The approach adopted by the SPC in the Defa case is broadly in line with the approaches applied by lower tier courts in previous tax cases. The courts recognize the tax authorities as having competence to interpret the tax law – the courts will not seek to overturn adjustments to tax assessments, made by the authorities on the basis of their interpretation, so long as these are not obviously unreasonable or an abuse of power. This follows Article 70 (1) of the Administrative Procedure Law. However, with regards to administrative formalities and penalties, such as application of LPS, the SPC, as with earlier court decisions, has shown itself prepared to decide against the tax authorities.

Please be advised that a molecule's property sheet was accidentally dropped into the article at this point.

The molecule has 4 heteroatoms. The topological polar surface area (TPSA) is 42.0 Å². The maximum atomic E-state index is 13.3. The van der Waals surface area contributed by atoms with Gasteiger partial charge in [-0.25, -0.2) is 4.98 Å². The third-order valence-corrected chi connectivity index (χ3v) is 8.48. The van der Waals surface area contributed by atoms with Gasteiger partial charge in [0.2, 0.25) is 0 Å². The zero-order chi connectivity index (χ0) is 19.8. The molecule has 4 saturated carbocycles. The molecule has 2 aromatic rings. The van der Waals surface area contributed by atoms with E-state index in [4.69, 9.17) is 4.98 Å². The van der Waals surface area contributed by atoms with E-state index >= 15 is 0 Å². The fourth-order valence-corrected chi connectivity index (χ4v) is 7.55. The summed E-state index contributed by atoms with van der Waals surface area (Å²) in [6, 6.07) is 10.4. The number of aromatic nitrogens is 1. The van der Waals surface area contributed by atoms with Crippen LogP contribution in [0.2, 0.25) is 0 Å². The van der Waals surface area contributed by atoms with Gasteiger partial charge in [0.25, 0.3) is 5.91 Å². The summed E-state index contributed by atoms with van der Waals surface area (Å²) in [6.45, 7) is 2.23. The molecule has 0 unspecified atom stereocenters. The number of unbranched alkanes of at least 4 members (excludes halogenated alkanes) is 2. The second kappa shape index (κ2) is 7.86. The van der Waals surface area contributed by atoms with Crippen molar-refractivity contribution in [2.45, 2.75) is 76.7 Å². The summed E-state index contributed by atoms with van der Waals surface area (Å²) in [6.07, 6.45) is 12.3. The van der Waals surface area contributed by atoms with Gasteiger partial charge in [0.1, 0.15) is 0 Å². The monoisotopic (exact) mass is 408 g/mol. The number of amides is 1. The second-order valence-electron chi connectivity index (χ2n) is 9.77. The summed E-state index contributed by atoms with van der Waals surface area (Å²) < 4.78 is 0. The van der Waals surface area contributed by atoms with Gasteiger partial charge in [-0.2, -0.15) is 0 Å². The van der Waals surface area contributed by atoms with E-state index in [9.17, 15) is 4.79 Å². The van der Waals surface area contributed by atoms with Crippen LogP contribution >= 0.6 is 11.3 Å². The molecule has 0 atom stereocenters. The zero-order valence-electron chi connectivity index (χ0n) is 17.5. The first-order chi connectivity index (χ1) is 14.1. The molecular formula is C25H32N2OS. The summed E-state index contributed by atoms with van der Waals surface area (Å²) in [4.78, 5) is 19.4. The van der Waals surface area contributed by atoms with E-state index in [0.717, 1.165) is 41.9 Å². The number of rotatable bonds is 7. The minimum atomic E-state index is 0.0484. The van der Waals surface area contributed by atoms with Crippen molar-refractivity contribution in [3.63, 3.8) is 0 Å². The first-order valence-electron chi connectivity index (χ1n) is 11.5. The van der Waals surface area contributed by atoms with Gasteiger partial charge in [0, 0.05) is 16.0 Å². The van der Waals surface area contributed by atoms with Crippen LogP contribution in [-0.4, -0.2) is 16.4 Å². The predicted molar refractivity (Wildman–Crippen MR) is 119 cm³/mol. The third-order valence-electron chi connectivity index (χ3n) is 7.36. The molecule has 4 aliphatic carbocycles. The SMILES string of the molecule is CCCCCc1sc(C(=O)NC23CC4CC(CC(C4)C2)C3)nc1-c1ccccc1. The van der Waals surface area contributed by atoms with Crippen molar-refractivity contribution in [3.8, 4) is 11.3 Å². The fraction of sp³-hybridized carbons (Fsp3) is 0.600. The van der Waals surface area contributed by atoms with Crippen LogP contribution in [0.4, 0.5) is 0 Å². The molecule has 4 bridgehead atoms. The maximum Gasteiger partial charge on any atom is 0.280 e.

The background facts to the case are as follows:
The dispute between Defa and the tax authorities before the courts centred on several issues, the most important being the following:
(i) Whether there was a basis in law for the Guangzhou tax authority to make tax adjustments on an assertion that the taxable value is unduly low and this is without a justifiable reason (i.e. whether Article 35 (1)(6) TCA Law was in point);
(ii) Whether the Guangzhou tax authority’s imposition of LPS has a basis in law.
The SPC opined that:
A number of matters were left somewhat ambiguous in the SPC’s judgment:
The specifics of the decision aside, the fact that tax cases are now starting to go all the way to SPC level in China is an important development. It opens the way for an increasing body of court case guidance to emerge in the China tax space, looking ahead, and makes court appeal of tax cases an increasingly relevant option for taxpayer disputes.